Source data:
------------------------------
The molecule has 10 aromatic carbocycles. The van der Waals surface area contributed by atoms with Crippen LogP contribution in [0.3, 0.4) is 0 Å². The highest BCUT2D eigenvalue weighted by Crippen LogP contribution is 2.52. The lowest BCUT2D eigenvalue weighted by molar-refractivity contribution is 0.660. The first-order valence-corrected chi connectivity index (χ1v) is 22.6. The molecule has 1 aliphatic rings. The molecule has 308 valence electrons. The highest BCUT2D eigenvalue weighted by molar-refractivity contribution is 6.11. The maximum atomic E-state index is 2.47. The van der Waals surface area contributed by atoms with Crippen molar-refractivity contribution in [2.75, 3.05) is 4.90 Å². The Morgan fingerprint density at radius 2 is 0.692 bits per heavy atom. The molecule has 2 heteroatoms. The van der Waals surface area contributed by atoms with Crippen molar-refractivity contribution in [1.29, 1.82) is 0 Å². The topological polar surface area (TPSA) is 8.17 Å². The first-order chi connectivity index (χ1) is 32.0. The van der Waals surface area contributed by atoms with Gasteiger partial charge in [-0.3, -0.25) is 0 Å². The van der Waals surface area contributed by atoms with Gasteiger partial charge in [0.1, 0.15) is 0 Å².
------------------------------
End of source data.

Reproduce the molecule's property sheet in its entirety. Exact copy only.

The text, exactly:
The molecule has 10 aromatic carbocycles. The van der Waals surface area contributed by atoms with Crippen LogP contribution in [0.3, 0.4) is 0 Å². The highest BCUT2D eigenvalue weighted by Crippen LogP contribution is 2.52. The lowest BCUT2D eigenvalue weighted by molar-refractivity contribution is 0.660. The first-order valence-corrected chi connectivity index (χ1v) is 22.6. The molecule has 1 aliphatic rings. The molecule has 308 valence electrons. The highest BCUT2D eigenvalue weighted by molar-refractivity contribution is 6.11. The maximum atomic E-state index is 2.47. The van der Waals surface area contributed by atoms with Crippen molar-refractivity contribution in [2.75, 3.05) is 4.90 Å². The Morgan fingerprint density at radius 2 is 0.692 bits per heavy atom. The molecule has 2 heteroatoms. The van der Waals surface area contributed by atoms with Crippen molar-refractivity contribution in [1.29, 1.82) is 0 Å². The topological polar surface area (TPSA) is 8.17 Å². The first-order chi connectivity index (χ1) is 32.0. The van der Waals surface area contributed by atoms with Gasteiger partial charge in [-0.3, -0.25) is 0 Å². The van der Waals surface area contributed by atoms with Gasteiger partial charge in [0.1, 0.15) is 0 Å².